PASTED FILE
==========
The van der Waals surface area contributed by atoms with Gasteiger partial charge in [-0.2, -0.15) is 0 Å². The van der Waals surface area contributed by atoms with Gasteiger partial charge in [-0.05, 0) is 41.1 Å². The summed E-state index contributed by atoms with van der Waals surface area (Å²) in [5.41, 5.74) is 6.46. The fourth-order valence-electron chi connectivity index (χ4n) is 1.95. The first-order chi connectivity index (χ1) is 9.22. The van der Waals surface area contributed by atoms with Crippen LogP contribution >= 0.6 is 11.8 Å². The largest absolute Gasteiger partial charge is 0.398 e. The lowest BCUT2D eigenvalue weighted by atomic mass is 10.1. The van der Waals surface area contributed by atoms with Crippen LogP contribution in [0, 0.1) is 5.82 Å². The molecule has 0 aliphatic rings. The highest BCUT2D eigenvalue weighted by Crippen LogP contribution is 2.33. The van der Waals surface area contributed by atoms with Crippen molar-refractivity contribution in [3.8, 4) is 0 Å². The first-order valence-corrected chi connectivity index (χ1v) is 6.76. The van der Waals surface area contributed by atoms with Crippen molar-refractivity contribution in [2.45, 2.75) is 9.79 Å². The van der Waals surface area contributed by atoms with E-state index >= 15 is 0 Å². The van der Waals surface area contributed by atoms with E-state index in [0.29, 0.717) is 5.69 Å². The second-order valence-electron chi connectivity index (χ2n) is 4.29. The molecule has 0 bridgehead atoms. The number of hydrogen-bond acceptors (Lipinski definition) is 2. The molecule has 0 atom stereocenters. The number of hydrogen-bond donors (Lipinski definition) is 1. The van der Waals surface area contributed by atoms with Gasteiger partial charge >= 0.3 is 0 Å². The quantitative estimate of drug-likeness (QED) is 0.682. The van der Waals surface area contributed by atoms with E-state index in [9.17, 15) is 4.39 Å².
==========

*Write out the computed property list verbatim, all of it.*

The van der Waals surface area contributed by atoms with Gasteiger partial charge in [-0.2, -0.15) is 0 Å². The van der Waals surface area contributed by atoms with Gasteiger partial charge in [-0.05, 0) is 41.1 Å². The summed E-state index contributed by atoms with van der Waals surface area (Å²) in [5.41, 5.74) is 6.46. The fourth-order valence-electron chi connectivity index (χ4n) is 1.95. The first-order chi connectivity index (χ1) is 9.22. The van der Waals surface area contributed by atoms with Crippen LogP contribution >= 0.6 is 11.8 Å². The largest absolute Gasteiger partial charge is 0.398 e. The lowest BCUT2D eigenvalue weighted by atomic mass is 10.1. The van der Waals surface area contributed by atoms with Crippen LogP contribution in [0, 0.1) is 5.82 Å². The molecule has 0 aliphatic rings. The highest BCUT2D eigenvalue weighted by Crippen LogP contribution is 2.33. The van der Waals surface area contributed by atoms with Crippen molar-refractivity contribution in [3.8, 4) is 0 Å². The first-order valence-corrected chi connectivity index (χ1v) is 6.76. The van der Waals surface area contributed by atoms with Crippen molar-refractivity contribution in [2.45, 2.75) is 9.79 Å². The van der Waals surface area contributed by atoms with E-state index >= 15 is 0 Å². The van der Waals surface area contributed by atoms with E-state index in [0.29, 0.717) is 5.69 Å². The second-order valence-electron chi connectivity index (χ2n) is 4.29. The molecule has 0 bridgehead atoms. The number of hydrogen-bond acceptors (Lipinski definition) is 2. The molecule has 0 atom stereocenters. The number of hydrogen-bond donors (Lipinski definition) is 1. The van der Waals surface area contributed by atoms with Gasteiger partial charge >= 0.3 is 0 Å². The quantitative estimate of drug-likeness (QED) is 0.682. The van der Waals surface area contributed by atoms with E-state index in [9.17, 15) is 4.39 Å².